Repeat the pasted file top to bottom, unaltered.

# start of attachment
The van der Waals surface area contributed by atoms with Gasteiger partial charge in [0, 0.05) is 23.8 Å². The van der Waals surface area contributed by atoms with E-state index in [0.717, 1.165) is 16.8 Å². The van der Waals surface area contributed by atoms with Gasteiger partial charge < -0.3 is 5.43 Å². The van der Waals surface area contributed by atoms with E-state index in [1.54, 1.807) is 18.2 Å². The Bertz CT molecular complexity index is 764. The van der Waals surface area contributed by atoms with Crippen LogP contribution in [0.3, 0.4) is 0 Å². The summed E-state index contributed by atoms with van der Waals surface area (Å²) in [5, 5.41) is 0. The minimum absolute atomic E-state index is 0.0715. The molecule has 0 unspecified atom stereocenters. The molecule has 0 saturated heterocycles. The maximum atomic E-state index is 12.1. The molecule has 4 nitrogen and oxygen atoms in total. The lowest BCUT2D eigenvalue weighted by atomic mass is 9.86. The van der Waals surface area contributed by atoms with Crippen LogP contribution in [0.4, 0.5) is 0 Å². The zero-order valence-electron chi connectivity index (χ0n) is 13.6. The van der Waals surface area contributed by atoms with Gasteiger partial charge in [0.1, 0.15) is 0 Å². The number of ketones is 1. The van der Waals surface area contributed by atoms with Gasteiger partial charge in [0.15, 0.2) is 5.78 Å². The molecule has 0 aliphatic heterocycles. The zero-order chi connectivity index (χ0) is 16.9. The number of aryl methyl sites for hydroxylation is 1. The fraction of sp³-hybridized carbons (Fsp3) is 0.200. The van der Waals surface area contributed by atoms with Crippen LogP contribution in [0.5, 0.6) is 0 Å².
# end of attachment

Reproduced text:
The van der Waals surface area contributed by atoms with Gasteiger partial charge in [0, 0.05) is 23.8 Å². The van der Waals surface area contributed by atoms with E-state index in [0.717, 1.165) is 16.8 Å². The van der Waals surface area contributed by atoms with Gasteiger partial charge < -0.3 is 5.43 Å². The van der Waals surface area contributed by atoms with E-state index in [1.54, 1.807) is 18.2 Å². The Bertz CT molecular complexity index is 764. The van der Waals surface area contributed by atoms with Crippen LogP contribution in [0.3, 0.4) is 0 Å². The summed E-state index contributed by atoms with van der Waals surface area (Å²) in [5, 5.41) is 0. The minimum absolute atomic E-state index is 0.0715. The molecule has 0 unspecified atom stereocenters. The molecule has 0 saturated heterocycles. The maximum atomic E-state index is 12.1. The molecule has 4 nitrogen and oxygen atoms in total. The lowest BCUT2D eigenvalue weighted by atomic mass is 9.86. The van der Waals surface area contributed by atoms with Crippen LogP contribution in [0.4, 0.5) is 0 Å². The zero-order valence-electron chi connectivity index (χ0n) is 13.6. The van der Waals surface area contributed by atoms with Gasteiger partial charge in [0.1, 0.15) is 0 Å². The number of ketones is 1. The van der Waals surface area contributed by atoms with Gasteiger partial charge in [0.15, 0.2) is 5.78 Å². The molecule has 0 aliphatic heterocycles. The zero-order chi connectivity index (χ0) is 16.9. The number of aryl methyl sites for hydroxylation is 1. The fraction of sp³-hybridized carbons (Fsp3) is 0.200. The van der Waals surface area contributed by atoms with Crippen LogP contribution in [0.5, 0.6) is 0 Å².